Motivating teachers to support students’ growth mindsets reduces inequality in high-school students’ academic outcomes
Hecht, Cameron A.
Bryan, Christopher J.
Yeager, David S.
University of Texas at Austin Population Research Center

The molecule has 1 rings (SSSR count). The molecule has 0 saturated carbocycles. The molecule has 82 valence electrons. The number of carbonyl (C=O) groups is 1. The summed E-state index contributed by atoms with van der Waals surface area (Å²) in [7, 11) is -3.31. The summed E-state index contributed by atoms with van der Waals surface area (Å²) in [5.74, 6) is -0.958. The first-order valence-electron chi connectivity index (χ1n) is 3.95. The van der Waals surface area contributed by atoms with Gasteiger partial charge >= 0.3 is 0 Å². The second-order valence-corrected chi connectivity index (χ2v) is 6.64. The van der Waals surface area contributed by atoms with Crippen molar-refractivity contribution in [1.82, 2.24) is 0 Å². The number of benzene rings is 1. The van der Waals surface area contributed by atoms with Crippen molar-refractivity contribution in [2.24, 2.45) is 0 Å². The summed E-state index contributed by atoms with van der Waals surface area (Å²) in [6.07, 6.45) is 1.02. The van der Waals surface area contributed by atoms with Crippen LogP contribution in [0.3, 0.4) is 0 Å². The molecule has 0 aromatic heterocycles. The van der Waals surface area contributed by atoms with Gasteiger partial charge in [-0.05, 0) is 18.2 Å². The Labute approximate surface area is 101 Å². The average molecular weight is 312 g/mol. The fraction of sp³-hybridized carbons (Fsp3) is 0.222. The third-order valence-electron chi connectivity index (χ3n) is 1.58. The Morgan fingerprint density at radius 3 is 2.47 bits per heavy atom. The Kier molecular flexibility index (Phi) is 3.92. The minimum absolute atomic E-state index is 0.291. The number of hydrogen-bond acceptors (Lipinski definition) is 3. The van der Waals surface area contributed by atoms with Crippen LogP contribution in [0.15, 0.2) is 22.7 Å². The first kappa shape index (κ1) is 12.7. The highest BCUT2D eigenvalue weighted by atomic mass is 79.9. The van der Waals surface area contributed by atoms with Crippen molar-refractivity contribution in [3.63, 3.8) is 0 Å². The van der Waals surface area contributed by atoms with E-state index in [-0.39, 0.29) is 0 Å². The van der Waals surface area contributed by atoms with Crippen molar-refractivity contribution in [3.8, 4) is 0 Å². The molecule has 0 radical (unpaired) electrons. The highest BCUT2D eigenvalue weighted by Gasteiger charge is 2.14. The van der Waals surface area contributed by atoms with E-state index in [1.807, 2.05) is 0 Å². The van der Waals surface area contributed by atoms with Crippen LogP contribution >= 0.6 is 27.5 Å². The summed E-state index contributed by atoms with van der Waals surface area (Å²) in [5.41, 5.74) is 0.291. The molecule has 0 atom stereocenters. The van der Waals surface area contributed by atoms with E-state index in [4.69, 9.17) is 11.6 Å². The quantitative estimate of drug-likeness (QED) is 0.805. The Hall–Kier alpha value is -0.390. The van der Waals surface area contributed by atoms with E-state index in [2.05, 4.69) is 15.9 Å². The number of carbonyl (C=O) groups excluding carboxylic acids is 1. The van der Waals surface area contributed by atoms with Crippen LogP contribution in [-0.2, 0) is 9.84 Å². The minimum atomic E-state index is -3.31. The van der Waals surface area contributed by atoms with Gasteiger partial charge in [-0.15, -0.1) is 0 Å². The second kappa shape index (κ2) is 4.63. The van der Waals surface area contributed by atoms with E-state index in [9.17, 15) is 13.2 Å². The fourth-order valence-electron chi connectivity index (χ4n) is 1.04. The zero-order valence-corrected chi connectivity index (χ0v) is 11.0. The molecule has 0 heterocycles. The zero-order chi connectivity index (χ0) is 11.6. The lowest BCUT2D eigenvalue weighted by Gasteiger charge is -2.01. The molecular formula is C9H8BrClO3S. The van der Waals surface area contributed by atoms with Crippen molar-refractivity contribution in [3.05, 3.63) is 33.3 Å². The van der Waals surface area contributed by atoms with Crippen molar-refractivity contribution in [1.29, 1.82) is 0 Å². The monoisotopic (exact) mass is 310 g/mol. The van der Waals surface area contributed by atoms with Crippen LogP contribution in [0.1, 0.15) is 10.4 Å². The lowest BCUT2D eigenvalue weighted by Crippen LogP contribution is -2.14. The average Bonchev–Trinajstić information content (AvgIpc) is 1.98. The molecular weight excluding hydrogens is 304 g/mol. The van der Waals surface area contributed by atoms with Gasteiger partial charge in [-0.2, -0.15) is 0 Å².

The United States is one of the most economically unequal developed countries; education may be one of the best ways to achieve social mobility. However, young people from lower-income backgrounds face many obstacles to academic success. Inequalities between socioeconomically disadvantaged and advantaged students can be made worse when teachers believe that intellectual abilities are fixed and cannot be improved, particularly for disadvantaged students. One way to lessen the negative effects of this thinking would be to stimulate teachers to create a growth mindset classroom culture, which is guided by the belief that students’ intellectual abilities are not fixed but can be improved with effort and learning. Using a values-alignment framework, the authors developed a 45-minute self-administered online intervention to motivate high school teachers to adopt new communication practices in the classroom that support and reinforce students’ growth mindsets. They found that the intervention had a positive impact on teachers and on students’ pass rates and grades. They also found that the intervention reduced inequality between students. If implemented widely, the intervention has the potential to positively impact hundreds of thousands of socioeconomically disadvantaged students.